HUMBOLDT PARK — A Humboldt Park affordable housing development plan nearly five years in the making spurred debate on Thursday over the weight that design should play in affordable housing.
Despite concerns from some commissioners that the architectural design of the proposed nine-story, 64-unit, mixed-use affordable housing building at 1203 N. California Ave. is not “iconic” enough, the Chicago Plan Commission advanced the proposal on Thursday during its final meeting of the year.
The proposed development from Hispanic Housing Development Corporation would bring much-needed affordable housing to Humboldt Park as residents are getting pushed out due to rising home prices and gentrification, Ald. Roberto Maldonado (26th) told commissioners.
Hispanic Housing is proposing to build 40 three-bedroom units, 15 two-bedroom units and nine one-bedroom units, according to a presentation from the Chicago Department of Planning and Development. Apartments would be affordable to households making between 30 percent and 60 percent of the Area Median Income.
The development would also include 2,500 square feet of commercial space, 19 parking spaces and 49 bike parking spaces. Additionally, Hispanic Housing’s proposal includes a second-floor roof terrace with garden plots. The developer is working with artist Antonio Beniquez — who created the “Humboldt” mural located adjacent to the proposed site — on a new mural on the proposed building.
Still, some commissioners were not satisfied with the building’s exterior design, calling it “safe” when it should be “iconic” with its location on a prominent corner in “Puerto Rico Town,” which was this year recognized as an official cultural district by the state of Illinois.
“This could have gone in any suburban Chicagoland corner,” said Comm. Laura Flores, adding that the “building doesn’t honor the rich culture that it’s supposed to showcase.”
Flores said she works on affordable housing developments and understands the challenges with financing, applications and deadlines, “but if we do it right, we can have a good end product.”
“As an architect, I just cannot vote ‘yes’ because of what I know and my personal experience,” Flores said before voting against the proposal. Comm. Linda Searl was the only other “no” vote on the housing development.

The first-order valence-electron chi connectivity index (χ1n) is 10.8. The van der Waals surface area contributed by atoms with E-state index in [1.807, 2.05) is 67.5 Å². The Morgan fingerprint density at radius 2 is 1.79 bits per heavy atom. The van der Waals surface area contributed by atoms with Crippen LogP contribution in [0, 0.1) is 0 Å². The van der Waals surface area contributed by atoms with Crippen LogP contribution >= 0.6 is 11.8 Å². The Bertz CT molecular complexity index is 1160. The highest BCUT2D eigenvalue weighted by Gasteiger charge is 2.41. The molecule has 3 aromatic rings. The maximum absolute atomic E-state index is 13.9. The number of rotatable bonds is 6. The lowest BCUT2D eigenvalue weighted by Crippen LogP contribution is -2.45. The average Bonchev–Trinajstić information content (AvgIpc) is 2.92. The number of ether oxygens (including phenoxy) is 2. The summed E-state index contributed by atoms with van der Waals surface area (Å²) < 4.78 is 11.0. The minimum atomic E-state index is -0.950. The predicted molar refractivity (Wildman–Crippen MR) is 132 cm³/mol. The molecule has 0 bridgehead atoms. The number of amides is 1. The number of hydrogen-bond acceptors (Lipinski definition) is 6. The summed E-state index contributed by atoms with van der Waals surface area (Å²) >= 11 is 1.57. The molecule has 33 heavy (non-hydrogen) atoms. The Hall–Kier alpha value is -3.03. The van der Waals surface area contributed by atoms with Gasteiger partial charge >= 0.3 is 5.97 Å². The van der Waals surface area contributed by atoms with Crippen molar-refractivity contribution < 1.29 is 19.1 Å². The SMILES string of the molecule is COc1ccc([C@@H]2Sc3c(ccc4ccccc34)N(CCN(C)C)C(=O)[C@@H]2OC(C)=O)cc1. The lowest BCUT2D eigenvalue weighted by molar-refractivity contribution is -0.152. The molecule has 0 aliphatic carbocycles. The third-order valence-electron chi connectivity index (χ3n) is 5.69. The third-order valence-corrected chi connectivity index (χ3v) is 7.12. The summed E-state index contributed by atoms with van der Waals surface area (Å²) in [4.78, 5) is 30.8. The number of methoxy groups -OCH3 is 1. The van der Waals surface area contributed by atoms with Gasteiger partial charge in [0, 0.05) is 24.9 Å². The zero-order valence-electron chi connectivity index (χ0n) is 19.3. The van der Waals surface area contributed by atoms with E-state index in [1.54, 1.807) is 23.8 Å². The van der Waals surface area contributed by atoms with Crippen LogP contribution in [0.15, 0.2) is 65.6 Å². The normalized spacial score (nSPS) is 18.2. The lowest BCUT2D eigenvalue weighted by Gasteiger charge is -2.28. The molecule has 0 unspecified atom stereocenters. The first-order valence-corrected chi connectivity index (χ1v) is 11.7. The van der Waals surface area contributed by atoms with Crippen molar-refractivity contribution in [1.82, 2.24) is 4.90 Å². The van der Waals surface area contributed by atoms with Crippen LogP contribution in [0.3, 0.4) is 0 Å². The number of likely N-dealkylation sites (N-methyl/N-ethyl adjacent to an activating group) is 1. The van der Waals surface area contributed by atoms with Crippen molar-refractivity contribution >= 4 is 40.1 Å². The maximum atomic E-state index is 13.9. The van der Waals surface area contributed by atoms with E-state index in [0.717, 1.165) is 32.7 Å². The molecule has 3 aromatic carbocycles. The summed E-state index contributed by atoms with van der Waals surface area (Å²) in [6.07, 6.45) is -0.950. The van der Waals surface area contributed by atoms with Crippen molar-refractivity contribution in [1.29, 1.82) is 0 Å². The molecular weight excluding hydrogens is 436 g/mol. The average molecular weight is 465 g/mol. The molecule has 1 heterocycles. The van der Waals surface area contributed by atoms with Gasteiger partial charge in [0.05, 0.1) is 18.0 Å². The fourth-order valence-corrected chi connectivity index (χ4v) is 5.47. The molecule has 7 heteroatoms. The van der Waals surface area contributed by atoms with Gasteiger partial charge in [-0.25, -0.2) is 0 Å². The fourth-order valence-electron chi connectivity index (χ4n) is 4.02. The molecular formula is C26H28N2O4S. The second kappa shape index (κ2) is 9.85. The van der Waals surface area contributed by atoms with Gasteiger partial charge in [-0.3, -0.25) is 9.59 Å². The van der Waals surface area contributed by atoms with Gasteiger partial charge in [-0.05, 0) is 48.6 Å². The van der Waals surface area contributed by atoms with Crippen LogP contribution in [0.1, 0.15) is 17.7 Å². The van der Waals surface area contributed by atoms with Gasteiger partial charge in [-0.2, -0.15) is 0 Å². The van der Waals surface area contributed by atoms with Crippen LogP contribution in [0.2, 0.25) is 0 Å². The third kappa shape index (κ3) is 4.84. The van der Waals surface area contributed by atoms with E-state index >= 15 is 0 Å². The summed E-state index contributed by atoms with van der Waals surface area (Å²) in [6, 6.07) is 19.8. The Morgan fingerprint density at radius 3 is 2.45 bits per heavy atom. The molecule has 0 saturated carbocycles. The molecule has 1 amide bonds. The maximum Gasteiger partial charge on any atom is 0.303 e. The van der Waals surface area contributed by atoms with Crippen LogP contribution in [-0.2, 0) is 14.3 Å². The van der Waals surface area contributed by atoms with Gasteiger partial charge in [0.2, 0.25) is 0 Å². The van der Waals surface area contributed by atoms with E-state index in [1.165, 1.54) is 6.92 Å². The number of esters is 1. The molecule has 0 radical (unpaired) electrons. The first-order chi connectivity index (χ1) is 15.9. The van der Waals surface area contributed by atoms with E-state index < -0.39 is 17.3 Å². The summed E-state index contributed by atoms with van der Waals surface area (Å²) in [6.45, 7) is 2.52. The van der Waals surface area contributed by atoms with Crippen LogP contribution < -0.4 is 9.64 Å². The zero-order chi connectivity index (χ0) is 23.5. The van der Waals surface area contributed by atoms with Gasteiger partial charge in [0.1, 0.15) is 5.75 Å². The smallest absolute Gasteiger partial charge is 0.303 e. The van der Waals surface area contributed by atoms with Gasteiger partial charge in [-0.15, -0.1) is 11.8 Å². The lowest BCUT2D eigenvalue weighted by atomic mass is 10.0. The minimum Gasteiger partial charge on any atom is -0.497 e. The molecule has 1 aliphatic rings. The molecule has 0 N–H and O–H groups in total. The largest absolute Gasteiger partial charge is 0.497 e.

Maurice Cox, commissioner of the city’s Department of Planning and Development, called the proposed development a “victory” for affordable housing but “a failure for architecture in Chicago.”
“This is a missed opportunity, not just architecturally — it’s a missed opportunity in 2021 … to lift up the enormous amount of Latino design talent that exists in this community,” Cox said.
But advocates of the development spent a fair amount of time working with the city on the proposal and made several changes to the original design, said Hipolito “Paul” Roldán, president and CEO of Hispanic Housing Development.
“It was a collaborative effort between our architects and deputy commissioners at the department of planning,” Roldán said.
“We are on a tight time schedule to get building permits in place” and construction started by late spring, Roldán said. “It would be horrendous to go back to the drawing board when we have hyper-gentrification in that community and families are waiting to move into high-quality housing that is affordable.”
Cox challenged Roldán, saying the planning department’s recommendations were “not absorbed.”
Ald. Walter Burnett (27th), a member of the plan commission, came to the defense of developers and architects behind the proposal, saying affordable housing developments “have to get layers and layers of funding” and “sometimes [there’s] not a whole lot of money for design.”
Maldonado told commissioners the proposed development that is nearly five years in the making has the support of the community, including that of The Puerto Rican Agenda of Chicago, a non-profit organization made up of local Puerto Rican leaders.
“We can spend the whole day [talking] about more beautiful designs to the liking of some of the commissioners,” Maldonado said. “But at the same time, I’m thinking about the thousands of families that are continually displaced every year from my ward” due to gentrification.
“We are under a lot of pressure to move on this so we can meet the financial obligations and make this happen,” Maldonado said, urging plan commissioners to advance the proposal.
Earlier this year, the planning department created a new volunteer-based design committee to review the design of some big developments. Burnett has been critical of the committee, saying it slows down the process of getting a new development approved.